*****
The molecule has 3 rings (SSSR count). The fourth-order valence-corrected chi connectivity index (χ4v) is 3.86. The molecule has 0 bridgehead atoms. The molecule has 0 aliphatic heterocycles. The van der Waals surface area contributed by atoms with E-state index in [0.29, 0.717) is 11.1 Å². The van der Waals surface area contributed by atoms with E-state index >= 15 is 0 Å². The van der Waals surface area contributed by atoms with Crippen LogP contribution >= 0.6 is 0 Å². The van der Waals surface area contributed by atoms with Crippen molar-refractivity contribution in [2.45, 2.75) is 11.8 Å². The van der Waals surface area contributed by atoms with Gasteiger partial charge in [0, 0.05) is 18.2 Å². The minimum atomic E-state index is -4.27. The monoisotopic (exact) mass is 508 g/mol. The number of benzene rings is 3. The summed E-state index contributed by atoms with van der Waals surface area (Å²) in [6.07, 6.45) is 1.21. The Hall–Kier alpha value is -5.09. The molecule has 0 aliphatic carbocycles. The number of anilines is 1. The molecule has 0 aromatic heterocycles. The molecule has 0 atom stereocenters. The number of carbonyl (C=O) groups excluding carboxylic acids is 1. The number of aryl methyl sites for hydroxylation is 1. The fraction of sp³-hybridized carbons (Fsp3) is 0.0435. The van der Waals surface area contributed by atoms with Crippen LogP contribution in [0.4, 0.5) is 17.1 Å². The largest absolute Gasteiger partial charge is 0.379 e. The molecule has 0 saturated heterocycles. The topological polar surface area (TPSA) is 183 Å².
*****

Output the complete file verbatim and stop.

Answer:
The molecule has 3 rings (SSSR count). The fourth-order valence-corrected chi connectivity index (χ4v) is 3.86. The molecule has 0 bridgehead atoms. The molecule has 0 aliphatic heterocycles. The van der Waals surface area contributed by atoms with E-state index in [0.29, 0.717) is 11.1 Å². The van der Waals surface area contributed by atoms with E-state index >= 15 is 0 Å². The van der Waals surface area contributed by atoms with Crippen LogP contribution >= 0.6 is 0 Å². The van der Waals surface area contributed by atoms with Crippen molar-refractivity contribution in [2.45, 2.75) is 11.8 Å². The van der Waals surface area contributed by atoms with Gasteiger partial charge in [0, 0.05) is 18.2 Å². The minimum atomic E-state index is -4.27. The monoisotopic (exact) mass is 508 g/mol. The number of benzene rings is 3. The summed E-state index contributed by atoms with van der Waals surface area (Å²) in [6.07, 6.45) is 1.21. The Hall–Kier alpha value is -5.09. The molecule has 0 aliphatic carbocycles. The number of anilines is 1. The molecule has 0 aromatic heterocycles. The molecule has 0 atom stereocenters. The number of carbonyl (C=O) groups excluding carboxylic acids is 1. The number of aryl methyl sites for hydroxylation is 1. The fraction of sp³-hybridized carbons (Fsp3) is 0.0435. The van der Waals surface area contributed by atoms with Crippen LogP contribution in [0.4, 0.5) is 17.1 Å². The largest absolute Gasteiger partial charge is 0.379 e. The molecule has 0 saturated heterocycles. The topological polar surface area (TPSA) is 183 Å².